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Issue 7

Hang

Shari Jo LeKane-Yentumi Your limbs, they sag, like broken hangers, frosted with icing and powdery snow. And near your base, decomp is suspended, a hangover from last summer's vernal growth. Now fledgling flocks all fluffed and frolicky hang on, waiting for the promise of spring. Yet stranger fruit have borne your branches in hang man days of mobster lynching. With roots so deep and a reach growing higher, you are always hanging in a delicate balance. Though you hang out now in a restful winter sleep, you always and freely share your many talents.

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Treadmilling Loretta Victoria Ramirez

N

o heartbeat.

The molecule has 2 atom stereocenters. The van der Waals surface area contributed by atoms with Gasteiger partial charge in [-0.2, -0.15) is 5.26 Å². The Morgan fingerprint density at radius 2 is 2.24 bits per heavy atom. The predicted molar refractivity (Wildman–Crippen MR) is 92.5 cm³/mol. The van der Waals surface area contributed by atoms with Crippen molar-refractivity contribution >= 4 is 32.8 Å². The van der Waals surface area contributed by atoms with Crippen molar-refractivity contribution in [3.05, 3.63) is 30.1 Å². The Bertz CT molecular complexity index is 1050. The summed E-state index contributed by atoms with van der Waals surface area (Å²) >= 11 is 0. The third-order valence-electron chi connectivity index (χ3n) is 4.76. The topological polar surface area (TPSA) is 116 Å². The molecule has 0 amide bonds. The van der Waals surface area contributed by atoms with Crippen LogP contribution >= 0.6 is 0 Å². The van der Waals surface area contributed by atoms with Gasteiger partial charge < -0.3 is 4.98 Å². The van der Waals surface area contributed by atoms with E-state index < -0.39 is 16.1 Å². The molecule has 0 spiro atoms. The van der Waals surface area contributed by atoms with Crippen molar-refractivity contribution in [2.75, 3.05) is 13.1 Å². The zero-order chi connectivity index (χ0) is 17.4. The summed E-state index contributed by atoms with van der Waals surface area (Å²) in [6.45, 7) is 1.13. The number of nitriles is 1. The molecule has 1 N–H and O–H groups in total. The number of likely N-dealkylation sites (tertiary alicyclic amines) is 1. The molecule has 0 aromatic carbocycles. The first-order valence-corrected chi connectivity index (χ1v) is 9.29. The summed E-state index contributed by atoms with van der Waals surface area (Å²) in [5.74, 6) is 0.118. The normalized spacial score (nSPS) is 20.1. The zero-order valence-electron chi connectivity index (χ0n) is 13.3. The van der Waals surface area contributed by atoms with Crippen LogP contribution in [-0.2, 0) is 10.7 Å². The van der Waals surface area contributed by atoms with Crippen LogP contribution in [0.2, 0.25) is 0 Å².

No heartbeat. Once again, the treadmill’s heart monitor is broken. Once again... Or else, Gwendolyn Gear is dead. No heartbeat. Is she dead? Damn the gym. The equipment is always failing, always falling apart. And with all the complaints she’s filed, at the very least, they could give her a discount on membership. She’d be happy with a free t-shirt, in fact, just about any little token of regret. But no. As far as the gym’s concerned, she might as well be dead. No heartbeat. Damn! If only she had money to buy her own treadmill... But life always cheats her, always burns her. Head lifted she tries to ignore it all, all the frustration, all the disappointment. Face forward, she focuses on her image in the mirror, which spans the entire wall before her. Forever. Forever, it seems. Forever she runs into that mirror. “I’m sorry, Mrs. Gear,” the nurse kneels, studiously so. She knows that her big, brown doe eyes must catch the overhead fluorescence just right. She knows that just that perfect angle will make her eyes a little more shimmery, a little more compassionate, a little more appropriate as she delivers her lines. “I’m sorry, but your daughter was pronounced dead upon arrival, and—” the nurse yields the obligatory pause. The mother’s face creases, collapses deeply inward, hiding from the words. Yet the nurse persists. After all, she must. She has no choice but to ruin this woman’s day. No, her life. No, her soul. No. “—there was nothing we could do...” the nurse persists, even though she realizes that, once again, she’s failed, failed again. She’s failed to deliver all the news. She’s failed to inform and console because the mother has fallen far, far away to an untouchable place. It’s always this way—a page of a story we all thought we knew, ripped out, crumpled, and tossed into the wastebasket—